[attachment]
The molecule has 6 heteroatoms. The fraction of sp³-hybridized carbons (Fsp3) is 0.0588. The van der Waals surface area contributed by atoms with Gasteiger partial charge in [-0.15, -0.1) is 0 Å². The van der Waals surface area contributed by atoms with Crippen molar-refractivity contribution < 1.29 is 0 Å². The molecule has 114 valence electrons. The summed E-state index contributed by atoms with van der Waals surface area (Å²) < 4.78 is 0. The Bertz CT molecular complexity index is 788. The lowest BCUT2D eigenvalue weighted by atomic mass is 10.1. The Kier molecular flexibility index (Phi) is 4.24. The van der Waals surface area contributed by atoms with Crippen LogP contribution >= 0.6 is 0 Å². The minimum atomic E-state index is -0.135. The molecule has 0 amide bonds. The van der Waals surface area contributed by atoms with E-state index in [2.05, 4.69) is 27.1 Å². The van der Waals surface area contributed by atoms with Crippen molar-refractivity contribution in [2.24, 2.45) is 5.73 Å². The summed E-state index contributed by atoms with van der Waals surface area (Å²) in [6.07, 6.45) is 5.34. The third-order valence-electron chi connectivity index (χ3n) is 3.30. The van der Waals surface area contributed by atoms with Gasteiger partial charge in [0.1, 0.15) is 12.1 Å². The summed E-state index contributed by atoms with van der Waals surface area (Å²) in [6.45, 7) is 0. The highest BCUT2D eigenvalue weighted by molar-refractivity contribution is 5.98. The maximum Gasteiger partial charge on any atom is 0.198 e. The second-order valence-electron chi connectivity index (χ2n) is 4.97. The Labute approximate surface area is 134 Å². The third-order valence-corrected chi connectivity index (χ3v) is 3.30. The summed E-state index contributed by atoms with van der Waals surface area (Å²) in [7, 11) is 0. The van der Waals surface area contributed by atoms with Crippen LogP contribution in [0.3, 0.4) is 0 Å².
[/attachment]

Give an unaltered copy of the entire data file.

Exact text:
The molecule has 6 heteroatoms. The fraction of sp³-hybridized carbons (Fsp3) is 0.0588. The van der Waals surface area contributed by atoms with Gasteiger partial charge in [-0.15, -0.1) is 0 Å². The van der Waals surface area contributed by atoms with Crippen molar-refractivity contribution < 1.29 is 0 Å². The molecule has 114 valence electrons. The summed E-state index contributed by atoms with van der Waals surface area (Å²) < 4.78 is 0. The Bertz CT molecular complexity index is 788. The lowest BCUT2D eigenvalue weighted by atomic mass is 10.1. The Kier molecular flexibility index (Phi) is 4.24. The van der Waals surface area contributed by atoms with Crippen LogP contribution >= 0.6 is 0 Å². The minimum atomic E-state index is -0.135. The molecule has 0 amide bonds. The van der Waals surface area contributed by atoms with E-state index in [2.05, 4.69) is 27.1 Å². The van der Waals surface area contributed by atoms with Crippen molar-refractivity contribution in [2.24, 2.45) is 5.73 Å². The summed E-state index contributed by atoms with van der Waals surface area (Å²) in [6.07, 6.45) is 5.34. The third-order valence-electron chi connectivity index (χ3n) is 3.30. The van der Waals surface area contributed by atoms with Gasteiger partial charge in [0.1, 0.15) is 12.1 Å². The summed E-state index contributed by atoms with van der Waals surface area (Å²) in [6.45, 7) is 0. The highest BCUT2D eigenvalue weighted by molar-refractivity contribution is 5.98. The maximum Gasteiger partial charge on any atom is 0.198 e. The second-order valence-electron chi connectivity index (χ2n) is 4.97. The Labute approximate surface area is 134 Å². The third-order valence-corrected chi connectivity index (χ3v) is 3.30. The summed E-state index contributed by atoms with van der Waals surface area (Å²) in [7, 11) is 0. The van der Waals surface area contributed by atoms with Crippen LogP contribution in [0.3, 0.4) is 0 Å².